2 minute read
The rising importance of the knowledge-based economy is exerting a considerable influence on European city office markets, says Monika Sujkowska.
A clear trend in the most-developed economies in recent decades has been the shift to a knowledge-based service economy. Globalisation has led to the outsourcing of manufacturing and back-office functions to emerging markets, while the automation of routine tasks has caused the demise of many lower-skilled jobs. In the most successful economies, this loss has been countered by growth in knowledge-intensive service sector roles. These trends are likely to continue, with emerging technologies driving a major new round of job automation1.
Identifying knowledge centres
Knowledge-based economic factors, notably human capital and networking capabilities, are not evenly spread between cities. As a result, not all city office markets are equally likely to benefit from the growth of the knowledge-based economy. For a long-term real estate investor, it is critical to identify markets with the strongest knowledge capital credentials as they are likely to boast higher productivity, higher job growth, stronger demographics and more robust real estate demand.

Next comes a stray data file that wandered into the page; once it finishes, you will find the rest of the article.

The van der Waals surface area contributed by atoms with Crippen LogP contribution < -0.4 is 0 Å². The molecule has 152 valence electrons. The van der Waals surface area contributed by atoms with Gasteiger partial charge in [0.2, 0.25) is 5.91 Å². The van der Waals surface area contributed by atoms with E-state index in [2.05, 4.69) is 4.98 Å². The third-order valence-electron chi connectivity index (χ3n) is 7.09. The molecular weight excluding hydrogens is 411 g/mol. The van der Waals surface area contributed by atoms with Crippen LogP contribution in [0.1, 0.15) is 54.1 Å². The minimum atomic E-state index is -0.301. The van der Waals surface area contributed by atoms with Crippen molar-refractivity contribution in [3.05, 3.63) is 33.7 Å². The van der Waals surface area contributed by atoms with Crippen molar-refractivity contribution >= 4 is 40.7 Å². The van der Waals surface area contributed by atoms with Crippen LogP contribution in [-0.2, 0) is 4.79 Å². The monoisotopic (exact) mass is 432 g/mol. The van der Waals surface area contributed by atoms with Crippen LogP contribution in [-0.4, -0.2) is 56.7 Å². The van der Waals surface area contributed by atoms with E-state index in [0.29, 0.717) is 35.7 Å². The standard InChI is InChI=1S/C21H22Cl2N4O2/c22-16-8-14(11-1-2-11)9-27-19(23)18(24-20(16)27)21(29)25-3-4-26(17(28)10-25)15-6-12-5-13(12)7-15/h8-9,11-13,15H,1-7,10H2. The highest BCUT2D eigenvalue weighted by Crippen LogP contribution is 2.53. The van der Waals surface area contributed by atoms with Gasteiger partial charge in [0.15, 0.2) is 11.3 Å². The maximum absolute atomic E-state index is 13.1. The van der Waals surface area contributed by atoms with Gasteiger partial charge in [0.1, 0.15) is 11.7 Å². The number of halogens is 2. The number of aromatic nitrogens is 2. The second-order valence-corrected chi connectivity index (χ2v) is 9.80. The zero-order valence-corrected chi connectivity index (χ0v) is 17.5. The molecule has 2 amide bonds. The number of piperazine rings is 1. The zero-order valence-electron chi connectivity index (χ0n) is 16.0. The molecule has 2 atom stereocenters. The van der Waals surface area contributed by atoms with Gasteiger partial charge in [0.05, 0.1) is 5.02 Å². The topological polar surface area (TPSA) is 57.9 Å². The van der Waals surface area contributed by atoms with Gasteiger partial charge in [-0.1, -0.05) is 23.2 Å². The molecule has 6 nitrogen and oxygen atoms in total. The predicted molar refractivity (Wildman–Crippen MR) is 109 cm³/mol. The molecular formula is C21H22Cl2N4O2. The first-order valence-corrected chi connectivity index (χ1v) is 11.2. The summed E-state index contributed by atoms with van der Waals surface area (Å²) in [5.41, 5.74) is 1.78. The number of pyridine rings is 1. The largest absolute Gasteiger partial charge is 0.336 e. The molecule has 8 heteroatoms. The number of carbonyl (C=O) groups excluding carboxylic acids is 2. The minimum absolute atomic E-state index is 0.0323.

In order to identify which cities have most potential as knowledge centres, we have selected a range of indicators of strength in human capital and business hub credentials for 50 European cities.
To determine a city’s strength in human capital, we selected the following indicators: [Human capital may be thought of as the stock of knowledge, habits and social attributes found in a population that allows it to produce economic value]:
- Percentage of the population completing tertiary education;
- The OECD’s Programme for International Student Assessment (PISA) results;
- The number of highly-ranked universities;
- The number of highly-ranked business schools;
- Spending on research & development as a percentage of city GDP.
To determine a city’s attractiveness as a business hub, we look at:
- Patent applications and trade mark registrations;
- Employment in knowledge-intensive industries;
- Employment in the public sector, less being better;
- A city’s ranking as a financial centre.